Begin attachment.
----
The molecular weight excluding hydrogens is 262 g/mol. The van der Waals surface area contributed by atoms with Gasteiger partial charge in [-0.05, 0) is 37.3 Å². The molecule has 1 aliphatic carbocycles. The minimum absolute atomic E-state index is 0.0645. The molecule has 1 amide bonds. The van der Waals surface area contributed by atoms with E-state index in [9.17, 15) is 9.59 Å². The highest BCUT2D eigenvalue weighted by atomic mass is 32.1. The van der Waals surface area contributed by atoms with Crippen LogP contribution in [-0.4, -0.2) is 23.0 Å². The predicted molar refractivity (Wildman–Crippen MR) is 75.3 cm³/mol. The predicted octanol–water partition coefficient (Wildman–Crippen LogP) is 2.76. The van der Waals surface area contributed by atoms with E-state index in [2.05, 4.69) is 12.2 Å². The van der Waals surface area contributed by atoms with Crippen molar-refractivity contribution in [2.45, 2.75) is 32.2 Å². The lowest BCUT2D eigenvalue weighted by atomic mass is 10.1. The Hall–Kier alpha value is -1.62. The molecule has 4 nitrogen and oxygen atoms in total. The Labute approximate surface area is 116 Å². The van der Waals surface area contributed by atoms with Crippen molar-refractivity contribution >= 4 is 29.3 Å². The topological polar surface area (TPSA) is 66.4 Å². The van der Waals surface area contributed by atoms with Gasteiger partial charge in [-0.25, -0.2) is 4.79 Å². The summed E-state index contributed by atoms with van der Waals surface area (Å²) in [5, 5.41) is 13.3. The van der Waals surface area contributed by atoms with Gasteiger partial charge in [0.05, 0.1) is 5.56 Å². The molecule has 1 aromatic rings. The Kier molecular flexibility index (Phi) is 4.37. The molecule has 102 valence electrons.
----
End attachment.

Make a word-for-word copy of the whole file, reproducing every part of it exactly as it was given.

The molecular weight excluding hydrogens is 262 g/mol. The van der Waals surface area contributed by atoms with Gasteiger partial charge in [-0.05, 0) is 37.3 Å². The molecule has 1 aliphatic carbocycles. The minimum absolute atomic E-state index is 0.0645. The molecule has 1 amide bonds. The van der Waals surface area contributed by atoms with E-state index in [9.17, 15) is 9.59 Å². The highest BCUT2D eigenvalue weighted by atomic mass is 32.1. The van der Waals surface area contributed by atoms with Crippen LogP contribution in [-0.4, -0.2) is 23.0 Å². The predicted molar refractivity (Wildman–Crippen MR) is 75.3 cm³/mol. The predicted octanol–water partition coefficient (Wildman–Crippen LogP) is 2.76. The van der Waals surface area contributed by atoms with E-state index in [2.05, 4.69) is 12.2 Å². The van der Waals surface area contributed by atoms with Crippen molar-refractivity contribution in [2.45, 2.75) is 32.2 Å². The lowest BCUT2D eigenvalue weighted by atomic mass is 10.1. The Hall–Kier alpha value is -1.62. The molecule has 4 nitrogen and oxygen atoms in total. The Labute approximate surface area is 116 Å². The van der Waals surface area contributed by atoms with Crippen molar-refractivity contribution >= 4 is 29.3 Å². The topological polar surface area (TPSA) is 66.4 Å². The van der Waals surface area contributed by atoms with Gasteiger partial charge in [-0.25, -0.2) is 4.79 Å². The summed E-state index contributed by atoms with van der Waals surface area (Å²) in [5, 5.41) is 13.3. The van der Waals surface area contributed by atoms with Gasteiger partial charge in [0.05, 0.1) is 5.56 Å². The molecule has 1 aromatic rings. The Kier molecular flexibility index (Phi) is 4.37. The molecule has 102 valence electrons.